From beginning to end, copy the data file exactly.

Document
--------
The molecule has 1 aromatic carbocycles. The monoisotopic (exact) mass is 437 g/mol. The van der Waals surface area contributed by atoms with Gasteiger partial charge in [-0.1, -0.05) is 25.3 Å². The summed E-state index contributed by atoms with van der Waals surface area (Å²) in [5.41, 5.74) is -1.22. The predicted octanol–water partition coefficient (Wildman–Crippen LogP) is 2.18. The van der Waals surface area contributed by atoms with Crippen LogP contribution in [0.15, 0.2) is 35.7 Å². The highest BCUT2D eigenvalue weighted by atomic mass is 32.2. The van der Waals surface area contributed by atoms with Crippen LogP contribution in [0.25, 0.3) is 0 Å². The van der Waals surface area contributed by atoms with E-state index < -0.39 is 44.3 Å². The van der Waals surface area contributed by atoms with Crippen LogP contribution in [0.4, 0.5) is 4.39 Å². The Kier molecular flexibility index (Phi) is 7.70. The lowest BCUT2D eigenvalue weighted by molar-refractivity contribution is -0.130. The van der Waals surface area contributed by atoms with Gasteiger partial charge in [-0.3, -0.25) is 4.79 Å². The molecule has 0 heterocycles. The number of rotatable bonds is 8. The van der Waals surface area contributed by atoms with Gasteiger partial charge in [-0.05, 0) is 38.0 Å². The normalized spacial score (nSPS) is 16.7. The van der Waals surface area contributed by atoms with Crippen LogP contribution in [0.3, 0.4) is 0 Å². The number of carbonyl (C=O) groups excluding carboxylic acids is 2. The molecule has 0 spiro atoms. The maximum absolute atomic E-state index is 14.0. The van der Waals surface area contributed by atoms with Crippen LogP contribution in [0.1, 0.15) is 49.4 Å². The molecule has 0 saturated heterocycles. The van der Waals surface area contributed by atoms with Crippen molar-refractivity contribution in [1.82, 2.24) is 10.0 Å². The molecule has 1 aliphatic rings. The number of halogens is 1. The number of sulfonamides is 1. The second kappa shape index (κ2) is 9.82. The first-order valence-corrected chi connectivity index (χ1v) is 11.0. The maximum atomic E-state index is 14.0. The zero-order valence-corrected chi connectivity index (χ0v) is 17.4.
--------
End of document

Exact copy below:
The molecule has 1 aromatic carbocycles. The monoisotopic (exact) mass is 437 g/mol. The van der Waals surface area contributed by atoms with Gasteiger partial charge in [-0.1, -0.05) is 25.3 Å². The summed E-state index contributed by atoms with van der Waals surface area (Å²) in [5.41, 5.74) is -1.22. The predicted octanol–water partition coefficient (Wildman–Crippen LogP) is 2.18. The van der Waals surface area contributed by atoms with Crippen LogP contribution in [0.15, 0.2) is 35.7 Å². The highest BCUT2D eigenvalue weighted by atomic mass is 32.2. The van der Waals surface area contributed by atoms with Crippen LogP contribution in [0.25, 0.3) is 0 Å². The van der Waals surface area contributed by atoms with E-state index < -0.39 is 44.3 Å². The van der Waals surface area contributed by atoms with Crippen LogP contribution in [0.4, 0.5) is 4.39 Å². The Kier molecular flexibility index (Phi) is 7.70. The lowest BCUT2D eigenvalue weighted by molar-refractivity contribution is -0.130. The van der Waals surface area contributed by atoms with Gasteiger partial charge in [-0.3, -0.25) is 4.79 Å². The molecule has 0 heterocycles. The number of rotatable bonds is 8. The van der Waals surface area contributed by atoms with Gasteiger partial charge in [-0.05, 0) is 38.0 Å². The normalized spacial score (nSPS) is 16.7. The van der Waals surface area contributed by atoms with Crippen LogP contribution in [0.3, 0.4) is 0 Å². The number of carbonyl (C=O) groups excluding carboxylic acids is 2. The molecule has 0 spiro atoms. The maximum absolute atomic E-state index is 14.0. The van der Waals surface area contributed by atoms with Crippen LogP contribution in [0.1, 0.15) is 49.4 Å². The molecule has 0 saturated heterocycles. The van der Waals surface area contributed by atoms with Crippen molar-refractivity contribution in [1.82, 2.24) is 10.0 Å². The molecule has 1 aliphatic rings. The number of halogens is 1. The number of sulfonamides is 1. The second kappa shape index (κ2) is 9.82. The first-order valence-corrected chi connectivity index (χ1v) is 11.0. The maximum atomic E-state index is 14.0. The zero-order valence-corrected chi connectivity index (χ0v) is 17.4.